“I am opposed to tax increases, but I would look at whatever proposal they came up with and try to figure out how we can come up with a bipartisan way to do it,” Giuliani said, adding that potential solutions must come from both parties. “The reality is, I’m more concerned about Medicare and Medicaid than I am with Social Security, because I’m pretty sure we can solve Social Security.”
Giuliani would be wise to take the oppourtunity to rule out Social Security tax increases. There is no room for parsing here. From a policy perspective, increasing taxes would hamper economic growth and only defer the structural problems with Social Security, just as every past increase has done. And from a political perspective, given Giuliani’s differences with social conservatives, he can ill afford to alienate economic conservatives by being wobbly on tax policy.
I have contacted the Giuliani campaign and will post their response as soon as I have it.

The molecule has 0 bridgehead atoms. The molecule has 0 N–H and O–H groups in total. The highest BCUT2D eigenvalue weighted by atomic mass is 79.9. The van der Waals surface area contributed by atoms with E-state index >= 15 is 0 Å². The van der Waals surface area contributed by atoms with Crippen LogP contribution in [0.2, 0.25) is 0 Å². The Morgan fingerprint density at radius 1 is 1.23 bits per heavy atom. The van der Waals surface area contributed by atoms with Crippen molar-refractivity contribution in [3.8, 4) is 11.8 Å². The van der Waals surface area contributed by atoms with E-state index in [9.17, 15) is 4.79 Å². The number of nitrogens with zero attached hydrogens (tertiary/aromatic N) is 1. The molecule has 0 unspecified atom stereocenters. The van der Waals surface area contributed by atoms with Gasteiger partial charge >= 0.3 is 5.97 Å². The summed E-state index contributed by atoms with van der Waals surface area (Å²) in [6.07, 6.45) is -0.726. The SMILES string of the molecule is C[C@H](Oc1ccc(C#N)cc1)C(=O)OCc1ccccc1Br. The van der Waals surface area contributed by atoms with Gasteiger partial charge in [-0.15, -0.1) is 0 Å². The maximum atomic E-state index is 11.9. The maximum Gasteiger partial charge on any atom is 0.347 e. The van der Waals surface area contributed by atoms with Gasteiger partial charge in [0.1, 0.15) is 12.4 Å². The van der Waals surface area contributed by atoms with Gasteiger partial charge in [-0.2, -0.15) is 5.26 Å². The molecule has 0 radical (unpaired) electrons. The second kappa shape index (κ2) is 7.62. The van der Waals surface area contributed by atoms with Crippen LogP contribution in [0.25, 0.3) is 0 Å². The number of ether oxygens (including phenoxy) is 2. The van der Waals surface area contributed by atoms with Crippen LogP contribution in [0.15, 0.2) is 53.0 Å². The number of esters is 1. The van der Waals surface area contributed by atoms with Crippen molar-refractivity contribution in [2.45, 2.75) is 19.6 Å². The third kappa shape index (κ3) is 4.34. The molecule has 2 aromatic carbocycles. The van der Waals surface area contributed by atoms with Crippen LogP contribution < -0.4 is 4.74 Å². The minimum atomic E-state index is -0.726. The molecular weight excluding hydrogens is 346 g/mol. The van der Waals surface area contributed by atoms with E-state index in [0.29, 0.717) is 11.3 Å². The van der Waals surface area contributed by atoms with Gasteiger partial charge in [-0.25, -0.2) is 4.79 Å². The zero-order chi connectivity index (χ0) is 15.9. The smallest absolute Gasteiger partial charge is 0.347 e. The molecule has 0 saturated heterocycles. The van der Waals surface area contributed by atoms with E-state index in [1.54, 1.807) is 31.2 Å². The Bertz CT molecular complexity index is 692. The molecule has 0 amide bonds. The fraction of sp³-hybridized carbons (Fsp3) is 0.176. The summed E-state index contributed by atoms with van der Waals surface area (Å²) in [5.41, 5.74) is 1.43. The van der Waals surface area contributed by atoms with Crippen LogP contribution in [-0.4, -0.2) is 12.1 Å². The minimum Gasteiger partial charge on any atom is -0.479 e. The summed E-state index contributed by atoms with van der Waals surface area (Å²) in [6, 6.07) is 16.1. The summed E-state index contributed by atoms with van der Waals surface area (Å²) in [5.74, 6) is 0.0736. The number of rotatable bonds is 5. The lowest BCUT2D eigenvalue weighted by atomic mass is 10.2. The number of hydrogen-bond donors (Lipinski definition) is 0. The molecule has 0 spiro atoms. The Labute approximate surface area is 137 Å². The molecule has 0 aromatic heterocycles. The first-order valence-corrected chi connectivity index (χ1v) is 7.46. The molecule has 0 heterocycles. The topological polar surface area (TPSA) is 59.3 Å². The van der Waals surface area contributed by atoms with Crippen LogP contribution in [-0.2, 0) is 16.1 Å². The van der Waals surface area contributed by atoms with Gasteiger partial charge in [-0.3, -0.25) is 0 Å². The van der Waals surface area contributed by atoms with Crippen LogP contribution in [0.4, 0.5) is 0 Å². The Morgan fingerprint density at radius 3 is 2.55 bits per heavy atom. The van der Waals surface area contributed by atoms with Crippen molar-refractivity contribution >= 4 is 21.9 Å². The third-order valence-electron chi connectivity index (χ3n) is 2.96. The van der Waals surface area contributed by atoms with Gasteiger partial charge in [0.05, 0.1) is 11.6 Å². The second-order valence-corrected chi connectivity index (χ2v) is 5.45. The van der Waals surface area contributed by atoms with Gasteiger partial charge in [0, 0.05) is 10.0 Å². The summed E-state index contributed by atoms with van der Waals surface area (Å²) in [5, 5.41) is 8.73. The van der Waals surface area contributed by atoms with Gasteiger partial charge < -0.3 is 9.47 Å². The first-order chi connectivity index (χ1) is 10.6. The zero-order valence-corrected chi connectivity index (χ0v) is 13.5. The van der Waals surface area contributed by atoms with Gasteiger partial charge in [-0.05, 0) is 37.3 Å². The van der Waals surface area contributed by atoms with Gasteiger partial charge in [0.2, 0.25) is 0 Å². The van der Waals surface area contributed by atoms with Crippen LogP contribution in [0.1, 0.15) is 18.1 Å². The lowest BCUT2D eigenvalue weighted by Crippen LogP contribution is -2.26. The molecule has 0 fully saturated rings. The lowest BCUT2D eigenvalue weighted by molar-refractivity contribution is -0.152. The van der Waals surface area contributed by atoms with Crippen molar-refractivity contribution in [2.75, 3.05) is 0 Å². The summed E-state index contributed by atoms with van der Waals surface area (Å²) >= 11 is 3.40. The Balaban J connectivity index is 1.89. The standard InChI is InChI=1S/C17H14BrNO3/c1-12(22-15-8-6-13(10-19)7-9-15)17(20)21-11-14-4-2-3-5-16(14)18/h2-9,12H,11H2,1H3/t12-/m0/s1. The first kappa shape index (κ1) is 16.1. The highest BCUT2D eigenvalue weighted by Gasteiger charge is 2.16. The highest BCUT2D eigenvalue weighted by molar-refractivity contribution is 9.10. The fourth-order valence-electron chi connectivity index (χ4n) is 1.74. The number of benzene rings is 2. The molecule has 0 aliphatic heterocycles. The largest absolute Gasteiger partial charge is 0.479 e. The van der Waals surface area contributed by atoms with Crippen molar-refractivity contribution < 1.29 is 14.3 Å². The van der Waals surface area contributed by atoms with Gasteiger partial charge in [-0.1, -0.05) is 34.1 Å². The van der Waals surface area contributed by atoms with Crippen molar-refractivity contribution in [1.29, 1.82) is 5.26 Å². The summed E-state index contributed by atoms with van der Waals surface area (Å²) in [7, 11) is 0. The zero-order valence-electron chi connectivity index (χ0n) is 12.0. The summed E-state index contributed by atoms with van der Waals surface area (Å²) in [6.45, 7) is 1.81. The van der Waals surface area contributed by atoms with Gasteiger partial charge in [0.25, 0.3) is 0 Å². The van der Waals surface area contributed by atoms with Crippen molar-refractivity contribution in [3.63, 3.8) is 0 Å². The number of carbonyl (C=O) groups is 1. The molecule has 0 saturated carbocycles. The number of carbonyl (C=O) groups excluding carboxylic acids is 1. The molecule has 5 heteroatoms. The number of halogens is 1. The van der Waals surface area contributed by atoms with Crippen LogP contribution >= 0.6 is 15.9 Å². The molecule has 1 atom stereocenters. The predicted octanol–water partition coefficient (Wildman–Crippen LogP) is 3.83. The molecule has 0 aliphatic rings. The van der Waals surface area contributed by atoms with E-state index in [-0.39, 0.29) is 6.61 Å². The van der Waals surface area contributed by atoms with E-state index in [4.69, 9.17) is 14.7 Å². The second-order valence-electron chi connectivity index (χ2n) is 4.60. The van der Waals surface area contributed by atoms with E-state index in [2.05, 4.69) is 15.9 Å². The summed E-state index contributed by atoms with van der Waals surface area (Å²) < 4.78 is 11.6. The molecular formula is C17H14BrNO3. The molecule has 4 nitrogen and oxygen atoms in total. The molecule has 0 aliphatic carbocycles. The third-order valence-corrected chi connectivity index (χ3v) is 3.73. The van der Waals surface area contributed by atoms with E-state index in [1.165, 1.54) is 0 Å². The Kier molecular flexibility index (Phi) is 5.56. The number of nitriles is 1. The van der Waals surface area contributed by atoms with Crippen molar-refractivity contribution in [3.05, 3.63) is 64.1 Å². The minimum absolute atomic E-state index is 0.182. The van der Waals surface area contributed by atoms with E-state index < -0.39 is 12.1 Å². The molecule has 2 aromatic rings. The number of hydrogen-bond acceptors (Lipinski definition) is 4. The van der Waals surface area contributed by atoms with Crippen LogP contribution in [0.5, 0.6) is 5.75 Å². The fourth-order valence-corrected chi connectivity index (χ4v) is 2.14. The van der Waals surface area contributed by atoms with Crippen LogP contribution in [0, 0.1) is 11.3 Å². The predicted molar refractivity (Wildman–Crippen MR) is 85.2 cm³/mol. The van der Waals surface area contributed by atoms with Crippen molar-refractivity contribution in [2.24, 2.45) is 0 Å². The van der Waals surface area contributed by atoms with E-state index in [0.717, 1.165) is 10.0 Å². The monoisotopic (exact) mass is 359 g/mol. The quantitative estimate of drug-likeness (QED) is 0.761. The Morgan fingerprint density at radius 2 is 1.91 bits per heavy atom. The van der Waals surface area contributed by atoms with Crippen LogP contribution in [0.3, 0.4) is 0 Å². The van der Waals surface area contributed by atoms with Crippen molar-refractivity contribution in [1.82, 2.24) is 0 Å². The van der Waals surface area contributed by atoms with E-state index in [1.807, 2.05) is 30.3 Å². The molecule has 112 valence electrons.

In addition to his sagging poll numbers, Mitt Romney received some bad news with the release of new FBI statistics showing his record on crime as governor. The Boston Herald reports:
New FBI statistics show that murders and other violent crimes rose in
Massachusetts under former Gov. Mitt Romney while plummeting in many parts of the country, a fact that could haunt the ex-governor on the presidential trail.
The newly released figures show that murders were up 7.5 percent in the
Bay State and 25 percent in Boston from 2002 to 2006 while Romney was governor.
From 2005 to 2006 – most of which Romney spent out-of-state campaigning – murders were up 4.5 percent in
Massachusetts, outpacing the national increase of 1.8 percent. In New England, murders were up 1.9 percent but some states, including Rhode Island and New Hampshire, saw double-digit declines.
But Romney spokesman Eric Fehrnstrom said the ex-governor has "a strong record on public safety."
"He hired more state police officers, pushed for the death penalty and signed new laws making it easier to imprison sex offenders and keep track of them once they get out of jail," Fehrnstrom said.
Someone sympathetic to Rudy Giuliani was quick to draw a contrast between Romney's record on crime as governor, and Giuliani's record as mayor. To take one example, whereas the number of murders jumped 7.5 percent in